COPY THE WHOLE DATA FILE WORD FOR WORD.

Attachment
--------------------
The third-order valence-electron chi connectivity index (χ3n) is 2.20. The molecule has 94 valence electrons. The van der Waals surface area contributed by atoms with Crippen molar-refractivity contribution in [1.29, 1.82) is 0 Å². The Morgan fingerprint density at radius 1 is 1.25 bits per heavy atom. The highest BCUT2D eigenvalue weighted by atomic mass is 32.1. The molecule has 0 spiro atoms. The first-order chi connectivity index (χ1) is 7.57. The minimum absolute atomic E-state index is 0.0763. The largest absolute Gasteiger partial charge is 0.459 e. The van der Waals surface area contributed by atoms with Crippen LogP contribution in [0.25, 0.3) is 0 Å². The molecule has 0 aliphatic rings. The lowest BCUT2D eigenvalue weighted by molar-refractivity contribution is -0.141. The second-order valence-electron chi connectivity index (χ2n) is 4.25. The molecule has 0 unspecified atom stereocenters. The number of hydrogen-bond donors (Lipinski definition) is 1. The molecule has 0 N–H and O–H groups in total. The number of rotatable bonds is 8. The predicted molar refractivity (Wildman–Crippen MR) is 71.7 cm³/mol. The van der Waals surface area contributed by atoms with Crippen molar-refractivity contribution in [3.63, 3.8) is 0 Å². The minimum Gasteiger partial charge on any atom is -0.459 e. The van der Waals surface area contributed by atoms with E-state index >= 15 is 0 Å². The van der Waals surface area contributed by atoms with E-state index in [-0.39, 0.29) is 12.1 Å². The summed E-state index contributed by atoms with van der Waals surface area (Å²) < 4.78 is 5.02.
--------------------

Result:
The third-order valence-electron chi connectivity index (χ3n) is 2.20. The molecule has 94 valence electrons. The van der Waals surface area contributed by atoms with Crippen molar-refractivity contribution in [1.29, 1.82) is 0 Å². The Morgan fingerprint density at radius 1 is 1.25 bits per heavy atom. The highest BCUT2D eigenvalue weighted by atomic mass is 32.1. The molecule has 0 spiro atoms. The first-order chi connectivity index (χ1) is 7.57. The minimum absolute atomic E-state index is 0.0763. The largest absolute Gasteiger partial charge is 0.459 e. The van der Waals surface area contributed by atoms with Crippen LogP contribution in [0.25, 0.3) is 0 Å². The molecule has 0 aliphatic rings. The lowest BCUT2D eigenvalue weighted by molar-refractivity contribution is -0.141. The second-order valence-electron chi connectivity index (χ2n) is 4.25. The molecule has 0 unspecified atom stereocenters. The number of hydrogen-bond donors (Lipinski definition) is 1. The molecule has 0 N–H and O–H groups in total. The number of rotatable bonds is 8. The predicted molar refractivity (Wildman–Crippen MR) is 71.7 cm³/mol. The van der Waals surface area contributed by atoms with Crippen molar-refractivity contribution in [3.63, 3.8) is 0 Å². The minimum Gasteiger partial charge on any atom is -0.459 e. The van der Waals surface area contributed by atoms with E-state index >= 15 is 0 Å². The van der Waals surface area contributed by atoms with E-state index in [-0.39, 0.29) is 12.1 Å². The summed E-state index contributed by atoms with van der Waals surface area (Å²) < 4.78 is 5.02.